The Story Book of Science  by Jean Henri Fabre

Venomous Insects

"Y OU have heard that certain creatures emit poison, that is to say, shoot from a distance into the face and on to the hands of those who approach a liquid capable of causing death, or at least of blinding or otherwise injuring them. Last week Jules found on the leaves of the potato-vines a large caterpillar armed with a curved horn."

"I know, I know," put in Jules. "It is the caterpillar, you told me, that turns into a magnificent butterfly called the sphinx Atropos. This butterfly, large as my hand, has on its back a white spot that frightens many people, for it has a vague resemblance to a death's-head. And besides, its eyes shine in the dark. You added that it was a harmless creature of which it would be unreasonable to be afraid."

"Jacques, who was weeding the potatoes," continued Uncle Paul, "knocked the sphinx caterpillar out of Jules's hands, and hastened to crush it with his big wooden shoe. 'What you are doing is very dangerous,' said the good Jacques. 'Handling poisonous creatures—of all things! Do you see that green venom? Don't get too close; the silly thing is not quite dead; it might yet throw some poison on you.' The worthy man took the green entrails of the crushed caterpillar for poison. Those entrails did not contain anything dangerous; they were green because they were swollen with the juice of the leaves that the poor thing had just eaten.

"Many persons are of the same opinion as Jacques: they are afraid of a caterpillar and the green of its entrails. They think that certain creatures poison everything they touch and throw out venom. Well, my dear children, you must bear this in mind, for it is a very important thing and frees us from foolish fears, while it puts us on guard against real danger: no animal of any kind, absolutely none, shoots venom and can harm us from a distance. To be convinced of this it suffices to know what venom really is. Divers creatures, large or small, are endowed with a poisoned weapon that serves them either as defense or to attack their prey. The bee is our best known venomous creature."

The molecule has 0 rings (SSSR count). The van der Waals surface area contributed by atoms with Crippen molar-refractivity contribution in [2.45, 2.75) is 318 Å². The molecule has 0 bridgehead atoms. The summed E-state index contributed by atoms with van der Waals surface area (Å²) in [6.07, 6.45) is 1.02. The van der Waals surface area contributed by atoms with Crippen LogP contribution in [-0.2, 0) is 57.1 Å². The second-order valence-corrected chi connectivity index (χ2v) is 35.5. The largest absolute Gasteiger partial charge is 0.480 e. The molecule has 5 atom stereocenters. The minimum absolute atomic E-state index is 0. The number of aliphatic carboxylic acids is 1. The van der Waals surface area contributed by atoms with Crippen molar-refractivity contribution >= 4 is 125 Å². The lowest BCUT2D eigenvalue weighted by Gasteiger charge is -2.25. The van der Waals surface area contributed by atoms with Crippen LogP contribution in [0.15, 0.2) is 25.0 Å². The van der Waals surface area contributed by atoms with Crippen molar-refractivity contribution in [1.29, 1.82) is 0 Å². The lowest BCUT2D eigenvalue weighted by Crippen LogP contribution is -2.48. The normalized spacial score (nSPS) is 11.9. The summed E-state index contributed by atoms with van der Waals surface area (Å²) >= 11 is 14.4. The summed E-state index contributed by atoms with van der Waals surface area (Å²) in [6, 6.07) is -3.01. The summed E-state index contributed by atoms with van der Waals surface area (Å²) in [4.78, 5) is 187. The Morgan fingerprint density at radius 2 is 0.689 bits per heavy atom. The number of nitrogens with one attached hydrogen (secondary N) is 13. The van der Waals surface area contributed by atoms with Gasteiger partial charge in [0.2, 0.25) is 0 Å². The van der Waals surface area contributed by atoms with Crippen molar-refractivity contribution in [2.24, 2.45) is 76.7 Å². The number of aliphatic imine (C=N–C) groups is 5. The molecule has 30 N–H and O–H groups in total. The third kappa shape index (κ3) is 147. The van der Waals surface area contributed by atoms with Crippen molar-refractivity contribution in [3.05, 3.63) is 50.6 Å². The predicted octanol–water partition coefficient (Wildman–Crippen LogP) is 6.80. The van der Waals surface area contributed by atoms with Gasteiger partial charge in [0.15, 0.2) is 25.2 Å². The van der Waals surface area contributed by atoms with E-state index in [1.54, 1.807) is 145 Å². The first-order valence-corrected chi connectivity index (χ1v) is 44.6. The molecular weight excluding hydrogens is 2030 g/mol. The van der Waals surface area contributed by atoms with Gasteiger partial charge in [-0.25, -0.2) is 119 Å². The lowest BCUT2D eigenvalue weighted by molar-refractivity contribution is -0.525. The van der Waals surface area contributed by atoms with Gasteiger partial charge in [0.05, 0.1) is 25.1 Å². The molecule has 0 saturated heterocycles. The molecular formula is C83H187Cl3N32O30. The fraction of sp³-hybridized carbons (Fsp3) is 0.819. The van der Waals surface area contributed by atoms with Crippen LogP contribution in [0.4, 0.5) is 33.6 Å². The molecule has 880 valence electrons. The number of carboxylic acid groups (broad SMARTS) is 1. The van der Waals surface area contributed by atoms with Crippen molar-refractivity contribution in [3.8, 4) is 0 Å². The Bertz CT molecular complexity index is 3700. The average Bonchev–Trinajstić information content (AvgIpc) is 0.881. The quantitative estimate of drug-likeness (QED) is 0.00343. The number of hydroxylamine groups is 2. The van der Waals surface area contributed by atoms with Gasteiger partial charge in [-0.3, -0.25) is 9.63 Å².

"What!" exclaimed Emile, "a bee is poisonous, the bee that makes honey for us?"

"Yes, the bee; the bee without which we could not have those honey cakes that Mother Ambroisine hands round when you are good. You don't think then of the stings that made you cry so?"

Emile blushed: his uncle had just revived unpleasant memories. From pure heedlessness he tried one day to see what the bees were doing. They say he even thrust a stick through the little door of the hive. The bees became incensed at this indiscretion. Three or four stung the poor boy on the cheeks and hands. He cried out most piteously, and thought himself done for. His uncle had much difficulty in consoling him. Compresses of cold water finally soothed his smarting pains.

"The bee is venomous," repeated Uncle Paul; "Emile could tell you that."

"The wasp too, then?" asked Jules. "One stung me once when I tried to drive it from a bunch of grapes. I did not say anything, but all the same I was not very comfortable. To think that such a tiny thing can hurt one so! It seemed as if my hands were on fire."


Solitary Wasp and Nest

"Certainly, the wasp is venomous; more so than the bee, in the sense that its sting causes greater pain. Bumble-bees are, too, as well as hornets, those large reddish wasps, an inch long, which sometimes come and gnaw the pears in the orchard. You must beware especially of hornets, my little friends. One sting from them, one only, would give you hours of horrible pain.